Every six months in Phoenix, we have these stealthy-like people who swarm through our neighborhoods delivering phonebooks. They’re as quiet as those translucent moths that glow in the dark. I couldn’t tell you if they were young or old, drive trucks or vans, or prefer their martinis shaken or stirred, but when they’ve grown tired of delivering phonebooks, every single one of them should definitely consider careers as spies or double agents.
That’s because, I swear, you never see them. Not completely, anyway. You’ll just catch glimpses or echoes. They make 007 look like a punch-drunk elephant. And they deliver about 100 pounds of shiny phonebooks to everyone’s doorsteps before you even know what’s happening. These people are amazing.
But what’s not amazing are the truckloads of phone books left on my doorstep that I don’t need and never ordered. Sadly, the phone company hasn’t heard yet that Al Gore discovered the Internet. Who the heck uses a phonebook anymore? It’s like asking who still uses a typewriter?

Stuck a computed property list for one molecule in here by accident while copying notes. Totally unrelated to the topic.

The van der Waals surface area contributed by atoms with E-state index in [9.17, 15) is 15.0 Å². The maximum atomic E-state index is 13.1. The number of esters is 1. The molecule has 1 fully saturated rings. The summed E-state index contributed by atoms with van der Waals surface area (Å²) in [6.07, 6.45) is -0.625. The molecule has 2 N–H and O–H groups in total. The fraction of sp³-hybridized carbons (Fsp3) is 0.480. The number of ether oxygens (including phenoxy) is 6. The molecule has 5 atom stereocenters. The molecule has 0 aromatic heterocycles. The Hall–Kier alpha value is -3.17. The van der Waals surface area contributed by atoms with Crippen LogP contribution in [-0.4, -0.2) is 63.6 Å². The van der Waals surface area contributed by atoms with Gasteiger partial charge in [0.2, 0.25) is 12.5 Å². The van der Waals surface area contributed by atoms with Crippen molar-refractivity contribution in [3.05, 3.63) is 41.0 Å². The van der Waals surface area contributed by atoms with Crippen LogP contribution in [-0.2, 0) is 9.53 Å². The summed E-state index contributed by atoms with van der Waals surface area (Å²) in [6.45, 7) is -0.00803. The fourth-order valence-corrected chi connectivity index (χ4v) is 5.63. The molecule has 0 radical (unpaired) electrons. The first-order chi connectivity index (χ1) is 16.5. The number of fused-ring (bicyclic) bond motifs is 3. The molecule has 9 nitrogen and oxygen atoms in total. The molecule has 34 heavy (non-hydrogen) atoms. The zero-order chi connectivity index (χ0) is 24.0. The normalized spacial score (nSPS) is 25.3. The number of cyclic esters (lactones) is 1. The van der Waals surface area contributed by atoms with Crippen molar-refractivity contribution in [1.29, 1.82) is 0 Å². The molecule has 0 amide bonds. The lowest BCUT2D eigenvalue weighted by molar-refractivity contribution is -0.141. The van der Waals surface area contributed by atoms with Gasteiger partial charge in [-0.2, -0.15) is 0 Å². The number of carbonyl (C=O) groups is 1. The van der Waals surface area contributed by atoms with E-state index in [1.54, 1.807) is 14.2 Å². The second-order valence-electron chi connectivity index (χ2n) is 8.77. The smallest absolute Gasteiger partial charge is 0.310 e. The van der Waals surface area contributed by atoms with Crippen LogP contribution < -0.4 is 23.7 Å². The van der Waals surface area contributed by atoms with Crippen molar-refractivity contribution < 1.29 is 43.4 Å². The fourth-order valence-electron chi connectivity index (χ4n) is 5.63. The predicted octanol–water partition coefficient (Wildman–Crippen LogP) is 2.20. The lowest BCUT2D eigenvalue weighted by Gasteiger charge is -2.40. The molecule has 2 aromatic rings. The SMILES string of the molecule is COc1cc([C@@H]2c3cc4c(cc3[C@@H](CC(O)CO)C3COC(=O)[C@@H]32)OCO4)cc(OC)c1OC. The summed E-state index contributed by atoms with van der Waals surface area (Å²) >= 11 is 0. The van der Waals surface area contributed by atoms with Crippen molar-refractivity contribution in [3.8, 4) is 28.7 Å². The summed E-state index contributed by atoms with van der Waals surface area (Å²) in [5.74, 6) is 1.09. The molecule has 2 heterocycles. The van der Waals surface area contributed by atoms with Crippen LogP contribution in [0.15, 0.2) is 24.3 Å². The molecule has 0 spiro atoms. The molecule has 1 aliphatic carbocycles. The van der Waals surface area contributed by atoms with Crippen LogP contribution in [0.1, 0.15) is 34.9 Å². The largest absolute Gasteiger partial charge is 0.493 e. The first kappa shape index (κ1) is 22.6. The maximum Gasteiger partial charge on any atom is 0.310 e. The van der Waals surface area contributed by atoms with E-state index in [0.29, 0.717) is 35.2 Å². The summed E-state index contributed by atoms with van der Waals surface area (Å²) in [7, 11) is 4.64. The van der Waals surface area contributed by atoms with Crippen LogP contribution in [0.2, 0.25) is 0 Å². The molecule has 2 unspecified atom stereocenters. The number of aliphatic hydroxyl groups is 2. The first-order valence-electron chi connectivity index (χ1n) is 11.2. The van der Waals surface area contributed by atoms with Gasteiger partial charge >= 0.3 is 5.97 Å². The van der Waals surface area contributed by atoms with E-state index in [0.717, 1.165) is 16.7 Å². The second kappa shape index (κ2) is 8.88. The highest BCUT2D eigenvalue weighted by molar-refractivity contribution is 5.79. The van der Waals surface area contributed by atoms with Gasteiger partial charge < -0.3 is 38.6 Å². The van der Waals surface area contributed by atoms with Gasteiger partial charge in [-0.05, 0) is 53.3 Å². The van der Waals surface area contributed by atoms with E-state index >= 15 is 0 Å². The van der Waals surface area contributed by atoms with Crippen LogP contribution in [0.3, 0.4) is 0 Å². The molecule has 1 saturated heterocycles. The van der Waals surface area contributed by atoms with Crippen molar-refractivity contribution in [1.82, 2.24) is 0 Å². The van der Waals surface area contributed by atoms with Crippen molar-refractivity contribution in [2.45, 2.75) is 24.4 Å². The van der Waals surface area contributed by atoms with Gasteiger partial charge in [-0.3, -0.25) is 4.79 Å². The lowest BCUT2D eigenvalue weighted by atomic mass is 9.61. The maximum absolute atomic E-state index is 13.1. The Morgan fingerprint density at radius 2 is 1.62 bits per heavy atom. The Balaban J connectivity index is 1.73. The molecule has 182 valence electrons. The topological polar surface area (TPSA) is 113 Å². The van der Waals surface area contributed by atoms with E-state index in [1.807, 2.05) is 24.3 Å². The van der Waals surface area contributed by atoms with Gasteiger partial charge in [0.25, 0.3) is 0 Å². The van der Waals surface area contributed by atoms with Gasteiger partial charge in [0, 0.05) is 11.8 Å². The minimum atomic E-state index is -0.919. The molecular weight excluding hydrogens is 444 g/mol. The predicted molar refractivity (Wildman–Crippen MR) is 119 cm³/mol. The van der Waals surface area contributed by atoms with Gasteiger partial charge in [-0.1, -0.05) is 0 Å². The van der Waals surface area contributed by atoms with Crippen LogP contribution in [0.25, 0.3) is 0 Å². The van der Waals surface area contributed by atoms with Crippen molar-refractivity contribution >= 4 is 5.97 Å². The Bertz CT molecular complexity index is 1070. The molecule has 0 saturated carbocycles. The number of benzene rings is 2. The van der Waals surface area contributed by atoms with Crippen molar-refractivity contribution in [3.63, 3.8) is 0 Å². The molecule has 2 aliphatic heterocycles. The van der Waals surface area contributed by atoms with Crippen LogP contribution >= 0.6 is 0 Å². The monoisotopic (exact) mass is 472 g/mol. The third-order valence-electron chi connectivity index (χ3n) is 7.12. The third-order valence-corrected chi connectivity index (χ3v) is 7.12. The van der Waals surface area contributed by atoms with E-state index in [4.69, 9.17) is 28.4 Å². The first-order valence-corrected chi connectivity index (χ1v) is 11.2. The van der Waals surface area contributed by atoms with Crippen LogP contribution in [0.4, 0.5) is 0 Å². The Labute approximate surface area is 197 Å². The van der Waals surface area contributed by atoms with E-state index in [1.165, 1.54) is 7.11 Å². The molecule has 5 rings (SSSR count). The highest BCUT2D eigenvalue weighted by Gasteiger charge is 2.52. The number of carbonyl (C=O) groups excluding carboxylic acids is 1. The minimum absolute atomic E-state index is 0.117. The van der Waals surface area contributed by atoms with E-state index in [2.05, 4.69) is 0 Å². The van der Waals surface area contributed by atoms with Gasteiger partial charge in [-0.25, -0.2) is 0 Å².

Never mind the phonebookmisitosis. Phonebookmisitosis is the fear of being suffocated by too many phonebooks. I definitely count myself as a sufferer. There’s no pill yet to alleviate the pain, although I hear the pharmaceutical companies are looking into it. I’ve had to hoist so many dang phone books into my blue recycle bin that I’ve lost count but I bet I’ve lifted a few thousand pounds over the years.
And the phonebooks come in a variety of versions: White pages, Blue pages, Yellow Pages, A-M, N-Z. There are about 16 different ways to find the same phone number that has most assuredly been disconnected by the time the book gets published. They’re also thick as tree trunks and heavy as beer kegs. And there’s always some disturbing photograph of a personal injury attorney plastered on the back cover over a clever phone number like 1-800-SUE-EVERYBODY.
The phonebook has gone the way of the abacus but somehow the phone companies haven’t figured that out yet. And don’t bother to complain to them either. I’ve tried. You get the pleasure of leaving a message on someone’s voicemail who translates their name and job title into about 26 different languages. Leaving messages doesn’t stop them. It might make it worse.
Because they keep coming.
I always think that maybe the next time I’ll catch the guy and tell him what he can do with his phonebooks.
::Writer X also writes at The 100 Most Annoying Things::